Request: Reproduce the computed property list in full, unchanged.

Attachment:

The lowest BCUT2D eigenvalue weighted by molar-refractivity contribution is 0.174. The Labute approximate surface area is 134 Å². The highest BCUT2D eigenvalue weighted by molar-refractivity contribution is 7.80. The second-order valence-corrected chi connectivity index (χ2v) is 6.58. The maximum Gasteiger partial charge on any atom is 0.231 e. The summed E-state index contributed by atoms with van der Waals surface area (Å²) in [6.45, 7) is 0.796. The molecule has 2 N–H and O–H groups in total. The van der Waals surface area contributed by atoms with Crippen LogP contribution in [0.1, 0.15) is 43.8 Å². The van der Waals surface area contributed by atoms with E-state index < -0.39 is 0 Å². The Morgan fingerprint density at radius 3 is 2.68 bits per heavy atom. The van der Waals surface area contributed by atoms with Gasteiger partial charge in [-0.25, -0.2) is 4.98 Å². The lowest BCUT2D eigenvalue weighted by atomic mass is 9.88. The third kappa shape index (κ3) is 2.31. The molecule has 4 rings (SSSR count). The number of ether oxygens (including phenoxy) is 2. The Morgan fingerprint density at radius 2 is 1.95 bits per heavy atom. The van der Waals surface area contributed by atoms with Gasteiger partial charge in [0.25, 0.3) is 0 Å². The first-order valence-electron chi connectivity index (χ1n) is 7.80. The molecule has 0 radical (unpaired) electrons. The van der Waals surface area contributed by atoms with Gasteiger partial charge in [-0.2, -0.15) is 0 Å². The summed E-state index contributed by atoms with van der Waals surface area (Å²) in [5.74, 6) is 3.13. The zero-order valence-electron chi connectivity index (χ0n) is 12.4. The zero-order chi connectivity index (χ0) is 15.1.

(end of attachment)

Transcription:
The lowest BCUT2D eigenvalue weighted by molar-refractivity contribution is 0.174. The Labute approximate surface area is 134 Å². The highest BCUT2D eigenvalue weighted by molar-refractivity contribution is 7.80. The second-order valence-corrected chi connectivity index (χ2v) is 6.58. The maximum Gasteiger partial charge on any atom is 0.231 e. The summed E-state index contributed by atoms with van der Waals surface area (Å²) in [6.45, 7) is 0.796. The molecule has 2 N–H and O–H groups in total. The van der Waals surface area contributed by atoms with Crippen LogP contribution in [0.1, 0.15) is 43.8 Å². The van der Waals surface area contributed by atoms with E-state index < -0.39 is 0 Å². The Morgan fingerprint density at radius 3 is 2.68 bits per heavy atom. The van der Waals surface area contributed by atoms with Gasteiger partial charge in [-0.25, -0.2) is 4.98 Å². The lowest BCUT2D eigenvalue weighted by atomic mass is 9.88. The third kappa shape index (κ3) is 2.31. The molecule has 4 rings (SSSR count). The number of ether oxygens (including phenoxy) is 2. The Morgan fingerprint density at radius 2 is 1.95 bits per heavy atom. The van der Waals surface area contributed by atoms with Gasteiger partial charge in [0.25, 0.3) is 0 Å². The first-order valence-electron chi connectivity index (χ1n) is 7.80. The molecule has 0 radical (unpaired) electrons. The van der Waals surface area contributed by atoms with Gasteiger partial charge in [-0.2, -0.15) is 0 Å². The summed E-state index contributed by atoms with van der Waals surface area (Å²) in [5.74, 6) is 3.13. The zero-order valence-electron chi connectivity index (χ0n) is 12.4. The zero-order chi connectivity index (χ0) is 15.1.